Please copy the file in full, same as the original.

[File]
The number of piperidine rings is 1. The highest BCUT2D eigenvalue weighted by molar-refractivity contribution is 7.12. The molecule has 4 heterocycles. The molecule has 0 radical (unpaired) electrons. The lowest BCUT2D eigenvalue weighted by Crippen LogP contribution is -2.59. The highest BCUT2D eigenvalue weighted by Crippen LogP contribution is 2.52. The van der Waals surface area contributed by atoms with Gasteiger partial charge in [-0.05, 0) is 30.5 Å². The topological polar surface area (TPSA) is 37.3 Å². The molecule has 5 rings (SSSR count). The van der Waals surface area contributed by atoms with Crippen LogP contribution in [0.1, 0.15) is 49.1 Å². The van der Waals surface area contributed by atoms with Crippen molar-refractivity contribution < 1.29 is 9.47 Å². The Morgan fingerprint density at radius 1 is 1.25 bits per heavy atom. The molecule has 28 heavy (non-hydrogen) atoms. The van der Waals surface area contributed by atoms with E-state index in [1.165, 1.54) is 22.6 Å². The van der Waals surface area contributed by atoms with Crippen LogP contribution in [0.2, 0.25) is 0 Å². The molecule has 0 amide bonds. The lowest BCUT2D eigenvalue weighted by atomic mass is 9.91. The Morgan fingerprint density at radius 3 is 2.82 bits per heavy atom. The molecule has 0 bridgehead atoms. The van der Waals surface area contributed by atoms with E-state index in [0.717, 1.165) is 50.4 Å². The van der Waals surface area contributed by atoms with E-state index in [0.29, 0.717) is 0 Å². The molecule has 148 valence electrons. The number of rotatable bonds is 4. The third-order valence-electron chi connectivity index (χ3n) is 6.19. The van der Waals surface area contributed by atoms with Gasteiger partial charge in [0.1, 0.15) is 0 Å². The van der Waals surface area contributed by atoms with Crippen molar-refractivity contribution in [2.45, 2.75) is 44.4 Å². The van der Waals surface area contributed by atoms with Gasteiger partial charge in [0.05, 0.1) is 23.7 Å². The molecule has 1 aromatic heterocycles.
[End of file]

The number of piperidine rings is 1. The highest BCUT2D eigenvalue weighted by molar-refractivity contribution is 7.12. The molecule has 4 heterocycles. The molecule has 0 radical (unpaired) electrons. The lowest BCUT2D eigenvalue weighted by Crippen LogP contribution is -2.59. The highest BCUT2D eigenvalue weighted by Crippen LogP contribution is 2.52. The van der Waals surface area contributed by atoms with Gasteiger partial charge in [-0.05, 0) is 30.5 Å². The topological polar surface area (TPSA) is 37.3 Å². The molecule has 5 rings (SSSR count). The van der Waals surface area contributed by atoms with Crippen LogP contribution in [0.1, 0.15) is 49.1 Å². The van der Waals surface area contributed by atoms with Crippen molar-refractivity contribution < 1.29 is 9.47 Å². The Morgan fingerprint density at radius 1 is 1.25 bits per heavy atom. The molecule has 28 heavy (non-hydrogen) atoms. The van der Waals surface area contributed by atoms with E-state index in [1.165, 1.54) is 22.6 Å². The van der Waals surface area contributed by atoms with Crippen LogP contribution in [0.2, 0.25) is 0 Å². The molecule has 0 amide bonds. The lowest BCUT2D eigenvalue weighted by atomic mass is 9.91. The Morgan fingerprint density at radius 3 is 2.82 bits per heavy atom. The molecule has 0 bridgehead atoms. The van der Waals surface area contributed by atoms with E-state index in [0.717, 1.165) is 50.4 Å². The van der Waals surface area contributed by atoms with E-state index in [0.29, 0.717) is 0 Å². The molecule has 148 valence electrons. The number of rotatable bonds is 4. The third-order valence-electron chi connectivity index (χ3n) is 6.19. The van der Waals surface area contributed by atoms with Gasteiger partial charge in [0.1, 0.15) is 0 Å². The van der Waals surface area contributed by atoms with Crippen molar-refractivity contribution in [2.45, 2.75) is 44.4 Å². The van der Waals surface area contributed by atoms with Gasteiger partial charge in [0.05, 0.1) is 23.7 Å². The molecule has 1 aromatic heterocycles.